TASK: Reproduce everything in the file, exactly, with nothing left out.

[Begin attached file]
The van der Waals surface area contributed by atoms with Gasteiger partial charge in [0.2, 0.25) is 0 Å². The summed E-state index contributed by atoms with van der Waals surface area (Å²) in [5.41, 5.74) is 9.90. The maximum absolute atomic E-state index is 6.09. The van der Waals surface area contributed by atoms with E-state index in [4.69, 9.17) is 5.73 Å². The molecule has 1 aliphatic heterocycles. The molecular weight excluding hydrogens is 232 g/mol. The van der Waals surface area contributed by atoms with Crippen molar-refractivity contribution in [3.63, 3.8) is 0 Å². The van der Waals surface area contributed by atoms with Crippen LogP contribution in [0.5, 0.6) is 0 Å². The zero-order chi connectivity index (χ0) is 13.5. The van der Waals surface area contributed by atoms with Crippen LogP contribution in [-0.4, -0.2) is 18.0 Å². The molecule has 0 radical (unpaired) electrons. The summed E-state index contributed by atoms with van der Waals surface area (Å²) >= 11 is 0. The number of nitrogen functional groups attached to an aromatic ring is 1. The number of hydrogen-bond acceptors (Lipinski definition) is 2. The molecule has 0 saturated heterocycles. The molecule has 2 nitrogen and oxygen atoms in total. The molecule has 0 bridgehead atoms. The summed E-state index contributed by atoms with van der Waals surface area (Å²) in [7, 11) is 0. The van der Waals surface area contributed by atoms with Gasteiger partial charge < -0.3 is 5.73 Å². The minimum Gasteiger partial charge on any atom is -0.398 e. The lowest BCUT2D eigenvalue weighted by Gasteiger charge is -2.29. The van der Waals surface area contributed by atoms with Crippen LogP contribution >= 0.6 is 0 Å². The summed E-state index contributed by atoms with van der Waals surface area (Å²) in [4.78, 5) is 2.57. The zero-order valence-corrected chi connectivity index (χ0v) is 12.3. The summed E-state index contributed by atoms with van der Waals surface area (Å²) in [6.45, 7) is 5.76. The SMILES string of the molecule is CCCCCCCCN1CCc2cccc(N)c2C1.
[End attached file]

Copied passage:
The van der Waals surface area contributed by atoms with Gasteiger partial charge in [0.2, 0.25) is 0 Å². The summed E-state index contributed by atoms with van der Waals surface area (Å²) in [5.41, 5.74) is 9.90. The maximum absolute atomic E-state index is 6.09. The van der Waals surface area contributed by atoms with E-state index in [4.69, 9.17) is 5.73 Å². The molecule has 1 aliphatic heterocycles. The molecular weight excluding hydrogens is 232 g/mol. The van der Waals surface area contributed by atoms with Crippen molar-refractivity contribution in [3.63, 3.8) is 0 Å². The van der Waals surface area contributed by atoms with Crippen LogP contribution in [0.5, 0.6) is 0 Å². The zero-order chi connectivity index (χ0) is 13.5. The van der Waals surface area contributed by atoms with Crippen LogP contribution in [-0.4, -0.2) is 18.0 Å². The molecule has 0 radical (unpaired) electrons. The summed E-state index contributed by atoms with van der Waals surface area (Å²) >= 11 is 0. The number of nitrogen functional groups attached to an aromatic ring is 1. The number of hydrogen-bond acceptors (Lipinski definition) is 2. The molecule has 0 saturated heterocycles. The molecule has 2 nitrogen and oxygen atoms in total. The molecule has 0 bridgehead atoms. The summed E-state index contributed by atoms with van der Waals surface area (Å²) in [7, 11) is 0. The van der Waals surface area contributed by atoms with Gasteiger partial charge < -0.3 is 5.73 Å². The minimum Gasteiger partial charge on any atom is -0.398 e. The lowest BCUT2D eigenvalue weighted by Gasteiger charge is -2.29. The van der Waals surface area contributed by atoms with Crippen LogP contribution >= 0.6 is 0 Å². The summed E-state index contributed by atoms with van der Waals surface area (Å²) in [4.78, 5) is 2.57. The zero-order valence-corrected chi connectivity index (χ0v) is 12.3. The summed E-state index contributed by atoms with van der Waals surface area (Å²) in [6.45, 7) is 5.76. The SMILES string of the molecule is CCCCCCCCN1CCc2cccc(N)c2C1.